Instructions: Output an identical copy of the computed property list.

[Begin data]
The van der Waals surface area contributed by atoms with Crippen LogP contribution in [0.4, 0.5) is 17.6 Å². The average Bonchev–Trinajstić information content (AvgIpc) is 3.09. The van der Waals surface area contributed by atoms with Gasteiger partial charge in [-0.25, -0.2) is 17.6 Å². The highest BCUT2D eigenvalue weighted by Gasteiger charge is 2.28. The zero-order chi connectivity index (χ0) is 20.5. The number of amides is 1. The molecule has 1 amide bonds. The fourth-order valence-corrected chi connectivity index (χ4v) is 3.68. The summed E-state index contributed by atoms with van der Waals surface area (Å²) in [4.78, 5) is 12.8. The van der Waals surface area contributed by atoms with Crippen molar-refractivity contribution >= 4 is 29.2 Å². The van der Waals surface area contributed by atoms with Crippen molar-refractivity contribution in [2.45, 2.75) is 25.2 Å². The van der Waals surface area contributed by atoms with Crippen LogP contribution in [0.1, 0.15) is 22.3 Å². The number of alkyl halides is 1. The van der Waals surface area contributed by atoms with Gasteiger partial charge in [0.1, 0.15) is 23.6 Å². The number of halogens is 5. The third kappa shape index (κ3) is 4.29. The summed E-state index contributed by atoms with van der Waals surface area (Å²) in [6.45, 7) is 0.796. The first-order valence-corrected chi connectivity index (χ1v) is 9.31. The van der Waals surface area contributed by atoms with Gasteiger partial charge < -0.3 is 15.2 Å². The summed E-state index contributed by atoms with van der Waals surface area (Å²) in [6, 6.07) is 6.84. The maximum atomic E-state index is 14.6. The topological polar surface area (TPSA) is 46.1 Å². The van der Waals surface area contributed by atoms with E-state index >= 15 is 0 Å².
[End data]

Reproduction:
The van der Waals surface area contributed by atoms with Crippen LogP contribution in [0.4, 0.5) is 17.6 Å². The average Bonchev–Trinajstić information content (AvgIpc) is 3.09. The van der Waals surface area contributed by atoms with Gasteiger partial charge in [-0.25, -0.2) is 17.6 Å². The highest BCUT2D eigenvalue weighted by Gasteiger charge is 2.28. The zero-order chi connectivity index (χ0) is 20.5. The number of amides is 1. The molecule has 1 amide bonds. The fourth-order valence-corrected chi connectivity index (χ4v) is 3.68. The summed E-state index contributed by atoms with van der Waals surface area (Å²) in [4.78, 5) is 12.8. The van der Waals surface area contributed by atoms with Crippen molar-refractivity contribution >= 4 is 29.2 Å². The van der Waals surface area contributed by atoms with Crippen molar-refractivity contribution in [2.45, 2.75) is 25.2 Å². The van der Waals surface area contributed by atoms with Crippen LogP contribution in [0.1, 0.15) is 22.3 Å². The number of alkyl halides is 1. The van der Waals surface area contributed by atoms with Gasteiger partial charge in [0.1, 0.15) is 23.6 Å². The number of halogens is 5. The third kappa shape index (κ3) is 4.29. The summed E-state index contributed by atoms with van der Waals surface area (Å²) in [6.45, 7) is 0.796. The first-order valence-corrected chi connectivity index (χ1v) is 9.31. The van der Waals surface area contributed by atoms with Gasteiger partial charge < -0.3 is 15.2 Å². The summed E-state index contributed by atoms with van der Waals surface area (Å²) in [6, 6.07) is 6.84. The maximum atomic E-state index is 14.6. The topological polar surface area (TPSA) is 46.1 Å². The van der Waals surface area contributed by atoms with E-state index >= 15 is 0 Å².